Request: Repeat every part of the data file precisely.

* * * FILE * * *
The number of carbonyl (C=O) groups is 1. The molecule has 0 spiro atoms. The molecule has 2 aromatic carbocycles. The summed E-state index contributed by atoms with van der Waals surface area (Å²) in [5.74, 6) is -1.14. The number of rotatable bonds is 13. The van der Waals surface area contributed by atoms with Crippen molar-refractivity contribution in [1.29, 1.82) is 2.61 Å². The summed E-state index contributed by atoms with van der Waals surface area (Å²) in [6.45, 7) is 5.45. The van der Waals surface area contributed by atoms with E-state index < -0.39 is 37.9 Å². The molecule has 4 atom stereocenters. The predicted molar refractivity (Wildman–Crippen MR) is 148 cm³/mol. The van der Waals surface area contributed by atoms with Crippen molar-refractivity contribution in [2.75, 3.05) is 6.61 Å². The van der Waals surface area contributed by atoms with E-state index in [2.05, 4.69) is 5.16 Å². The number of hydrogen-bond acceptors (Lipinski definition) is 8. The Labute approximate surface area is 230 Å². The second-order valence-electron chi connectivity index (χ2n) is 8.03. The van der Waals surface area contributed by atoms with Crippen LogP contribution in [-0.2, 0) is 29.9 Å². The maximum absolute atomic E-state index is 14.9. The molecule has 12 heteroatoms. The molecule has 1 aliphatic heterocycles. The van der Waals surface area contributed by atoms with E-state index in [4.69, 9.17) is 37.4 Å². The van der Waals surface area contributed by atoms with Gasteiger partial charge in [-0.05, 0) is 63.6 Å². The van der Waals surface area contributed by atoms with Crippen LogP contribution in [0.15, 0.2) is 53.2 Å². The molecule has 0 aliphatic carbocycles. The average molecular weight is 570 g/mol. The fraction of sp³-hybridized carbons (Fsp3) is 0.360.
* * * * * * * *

The number of carbonyl (C=O) groups is 1. The molecule has 0 spiro atoms. The molecule has 2 aromatic carbocycles. The summed E-state index contributed by atoms with van der Waals surface area (Å²) in [5.74, 6) is -1.14. The number of rotatable bonds is 13. The van der Waals surface area contributed by atoms with Crippen molar-refractivity contribution in [1.29, 1.82) is 2.61 Å². The summed E-state index contributed by atoms with van der Waals surface area (Å²) in [6.45, 7) is 5.45. The van der Waals surface area contributed by atoms with E-state index < -0.39 is 37.9 Å². The molecule has 4 atom stereocenters. The predicted molar refractivity (Wildman–Crippen MR) is 148 cm³/mol. The van der Waals surface area contributed by atoms with Crippen molar-refractivity contribution in [2.75, 3.05) is 6.61 Å². The van der Waals surface area contributed by atoms with E-state index in [2.05, 4.69) is 5.16 Å². The number of hydrogen-bond acceptors (Lipinski definition) is 8. The Labute approximate surface area is 230 Å². The second-order valence-electron chi connectivity index (χ2n) is 8.03. The van der Waals surface area contributed by atoms with Crippen LogP contribution in [-0.2, 0) is 29.9 Å². The maximum absolute atomic E-state index is 14.9. The molecule has 12 heteroatoms. The molecule has 1 aliphatic heterocycles. The van der Waals surface area contributed by atoms with E-state index in [4.69, 9.17) is 37.4 Å². The van der Waals surface area contributed by atoms with Gasteiger partial charge in [-0.05, 0) is 63.6 Å². The van der Waals surface area contributed by atoms with Crippen LogP contribution in [0.15, 0.2) is 53.2 Å². The molecule has 0 aliphatic carbocycles. The average molecular weight is 570 g/mol. The fraction of sp³-hybridized carbons (Fsp3) is 0.360.